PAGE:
If the estate disposes of a chargeable asset and there is a gain, the personal representative will be responsible for paying the CGT out of the estate. They may have to complete a tax return for the estate if there is a significant amount of CGT due. This will not be a personal tax return, but a trust and estate tax return. You can find out more about trust and estate tax returns on GOV.UK. You can read about when a tax return is needed as opposed to informal reporting of income and/or gains on GOV.UK.

The rate of tax on any chargeable capital gains on disposals by the estate of residential property, including any home of the deceased, is 28%. You need to also be aware that any sales of residential property on or after 6 April 2020 need to be reported to HMRC within 30 days of completion and any tax due needs to be paid within the same period. You can read more on GOV.UK.

The rate of tax on any chargeable capital gains on disposals by the estate of chargeable assets other than residential property is 20%.

There is more information on GOV.UK about the records the personal representative will need for the trust and estate tax return, and about how to pay any CGT liability elsewhere on GOV.UK.

There is more information on CGT in our capital gains tax page.

What happens when assets are transferred to beneficiaries?

When assets are transferred, they are passed over at the value at date of death – unless it is cash (or more likely a bank account) where the actual sum is the value transferred.

For example, if a beneficiary receives £10,000 from an estate plus a small number of shares valued at £5,500 when they are transferred to them, the beneficiary needs to know the value of the shares at date of death. These will have been valued by the personal representative. It is the value at date of death that will become the ‘cost’ for the beneficiary when they dispose of them, not the value of £5,500 at the date of transfer to them.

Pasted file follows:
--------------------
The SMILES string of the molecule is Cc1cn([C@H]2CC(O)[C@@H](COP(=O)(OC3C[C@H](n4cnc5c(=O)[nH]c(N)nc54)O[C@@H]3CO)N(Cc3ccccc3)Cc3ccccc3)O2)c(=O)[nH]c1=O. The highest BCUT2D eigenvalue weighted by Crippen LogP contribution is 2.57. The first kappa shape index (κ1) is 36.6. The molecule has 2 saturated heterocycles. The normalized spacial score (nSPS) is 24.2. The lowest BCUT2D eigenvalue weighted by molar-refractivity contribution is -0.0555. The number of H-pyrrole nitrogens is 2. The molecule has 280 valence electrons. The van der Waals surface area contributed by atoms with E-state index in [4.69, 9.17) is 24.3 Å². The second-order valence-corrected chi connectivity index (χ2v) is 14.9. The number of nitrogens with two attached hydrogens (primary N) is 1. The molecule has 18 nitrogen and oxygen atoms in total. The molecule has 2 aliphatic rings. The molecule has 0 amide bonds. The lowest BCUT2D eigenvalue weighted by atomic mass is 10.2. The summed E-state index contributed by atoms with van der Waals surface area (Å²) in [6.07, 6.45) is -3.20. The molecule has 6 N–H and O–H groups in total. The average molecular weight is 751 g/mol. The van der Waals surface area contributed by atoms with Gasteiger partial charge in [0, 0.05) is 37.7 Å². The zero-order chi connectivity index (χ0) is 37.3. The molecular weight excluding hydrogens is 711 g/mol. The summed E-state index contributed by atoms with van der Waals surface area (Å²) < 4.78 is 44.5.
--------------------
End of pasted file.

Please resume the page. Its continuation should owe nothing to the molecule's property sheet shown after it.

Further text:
What happens when income from the estate is paid to beneficiaries?

The personal representative must provide the beneficiary with a certificate, a form R185, that will show the income paid to the beneficiary during a specific tax year and the income tax already paid by the personal representative on that income. Depending on their income tax position, the beneficiary may be able to reclaim some of the tax paid, be due to pay more tax on the income or may have no further tax to pay as the correct amount has been paid already.

You can read more about the tax position of the beneficiary in relation to this income on our page Income from a trust or from the estate of a deceased person.

Where can I find more help and information?

You can find the paper estate and trust tax return that you can download and print on GOV.UK.

You cannot use HMRC’s free online services tax return software to complete and submit an estate tax return online, but software is available to purchase. Many agents will have software that enables the forms to be filed online.

If the deceased held NS&I investments at the date of death, you may find this NS&I booklet Guidance after a bereavement useful.

For further sources of information and support, see our separate page Getting help with bereavement and inheritance tax.